Tetsuji Yamashita

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Outer hair cells (OHCs) in the cochlea are crucial for the remarkable hearing sensitivity and frequency tuning. To understand OHC physiology and pathology, it is imperative to use mouse genetic tools to manipulate gene expression specifically in OHCs. Here, we generated two prestin knockin mouse lines: (1) the prestin-CreERT2 line, with an internal ribosome(More)
The remarkable hearing sensitivity and frequency selectivity in mammals is attributed to cochlear amplifier in the outer hair cells (OHCs). Prestin, a membrane protein in the lateral wall of OHC plasma membrane, is required for OHC electromotility and cochlear amplifier. In addition, GLUT5, a fructose transporter, is reported to be abundant in the plasma(More)
The mammalian outer hair cells (OHCs) provide a positive mechanical feedback to enhance the cochlea's hearing sensitivity and frequency selectivity. Although the OHC-specific, somatic motor protein prestin is required for cochlear amplification, it remains unclear whether prestin can provide sufficient cycle-by-cycle feedback. In cochlear mechanical(More)
In biology, redox reactions are essential and sometimes harmful, and therefore, iron metabolism is tightly regulated by cuproproteins. Since the state of copper in iron overload syndromes remains unclear, we investigated whether copper metabolism is altered in these syndromes. Eleven patients with iron overload syndromes participated in this study. The(More)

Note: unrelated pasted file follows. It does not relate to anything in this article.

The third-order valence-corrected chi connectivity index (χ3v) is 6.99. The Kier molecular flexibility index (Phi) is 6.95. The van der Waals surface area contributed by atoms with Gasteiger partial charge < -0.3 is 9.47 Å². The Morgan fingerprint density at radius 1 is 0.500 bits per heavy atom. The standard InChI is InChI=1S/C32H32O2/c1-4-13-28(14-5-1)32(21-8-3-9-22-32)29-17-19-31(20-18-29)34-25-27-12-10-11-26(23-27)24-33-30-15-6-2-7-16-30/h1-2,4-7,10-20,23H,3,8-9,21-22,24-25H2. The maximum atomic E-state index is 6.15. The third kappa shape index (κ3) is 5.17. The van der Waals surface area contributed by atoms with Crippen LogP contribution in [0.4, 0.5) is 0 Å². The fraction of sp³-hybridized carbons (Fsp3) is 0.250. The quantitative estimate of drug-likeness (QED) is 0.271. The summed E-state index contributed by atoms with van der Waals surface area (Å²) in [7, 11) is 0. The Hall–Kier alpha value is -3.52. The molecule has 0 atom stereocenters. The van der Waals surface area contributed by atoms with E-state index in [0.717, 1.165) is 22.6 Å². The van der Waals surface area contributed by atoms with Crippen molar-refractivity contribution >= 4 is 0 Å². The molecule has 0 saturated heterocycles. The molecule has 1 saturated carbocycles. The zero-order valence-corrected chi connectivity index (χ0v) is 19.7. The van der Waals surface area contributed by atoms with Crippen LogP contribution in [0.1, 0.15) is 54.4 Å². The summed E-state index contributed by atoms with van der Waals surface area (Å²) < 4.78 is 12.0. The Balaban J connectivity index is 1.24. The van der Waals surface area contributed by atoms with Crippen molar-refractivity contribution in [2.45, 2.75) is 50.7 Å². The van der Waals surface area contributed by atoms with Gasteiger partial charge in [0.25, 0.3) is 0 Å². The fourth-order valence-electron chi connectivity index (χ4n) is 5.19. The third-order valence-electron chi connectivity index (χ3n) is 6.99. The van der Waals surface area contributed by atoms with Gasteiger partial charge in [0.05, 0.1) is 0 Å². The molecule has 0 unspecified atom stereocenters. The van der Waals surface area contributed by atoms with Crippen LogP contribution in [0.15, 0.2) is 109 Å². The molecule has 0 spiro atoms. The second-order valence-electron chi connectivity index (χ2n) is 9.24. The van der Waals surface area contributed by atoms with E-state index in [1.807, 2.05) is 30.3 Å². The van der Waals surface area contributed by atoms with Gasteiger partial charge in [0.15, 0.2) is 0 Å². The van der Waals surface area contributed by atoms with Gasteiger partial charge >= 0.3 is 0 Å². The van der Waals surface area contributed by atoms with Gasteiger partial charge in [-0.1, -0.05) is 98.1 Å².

Studies of hair cell regeneration in the postnatal cochlea rely on fate mapping of supporting cells. Here we characterized a Sox2-CreER knock-in mouse line with two independent reporter mouse strains at neonatal and mature ages. Regardless of induction age, reporter expression was robust, with CreER activity being readily detectable in >85% of supporting(More)
Interleukin-1 (IL-1) mediates diverse neurophysiological and neuropathological effects in the CNS through type I IL-1 receptor (IL-1R1). However, identification of IL-1R1-expressing cell types and cell-type-specific functions of IL-1R1 remains challenging. In this study, we created a novel genetic mouse model in which IL-1R1 gene expression is disrupted by(More)
Nature's fastest motors are the cochlear outer hair cells (OHCs). These sensory cells use a membrane protein, Slc26a5 (prestin), to generate mechanical force at high frequencies, which is essential for explaining the exquisite hearing sensitivity of mammalian ears. Previous studies suggest that Slc26a5 continuously diffuses within the membrane, but how can(More)
Hearing loss is widespread and persistent because mature mammalian auditory hair cells (HCs) are nonregenerative. In mice, the ability to regenerate HCs from surrounding supporting cells (SCs) declines abruptly after postnatal maturation. We find that combining p27Kip1 deletion with ectopic ATOH1 expression surmounts this age-related decline, leading to(More)
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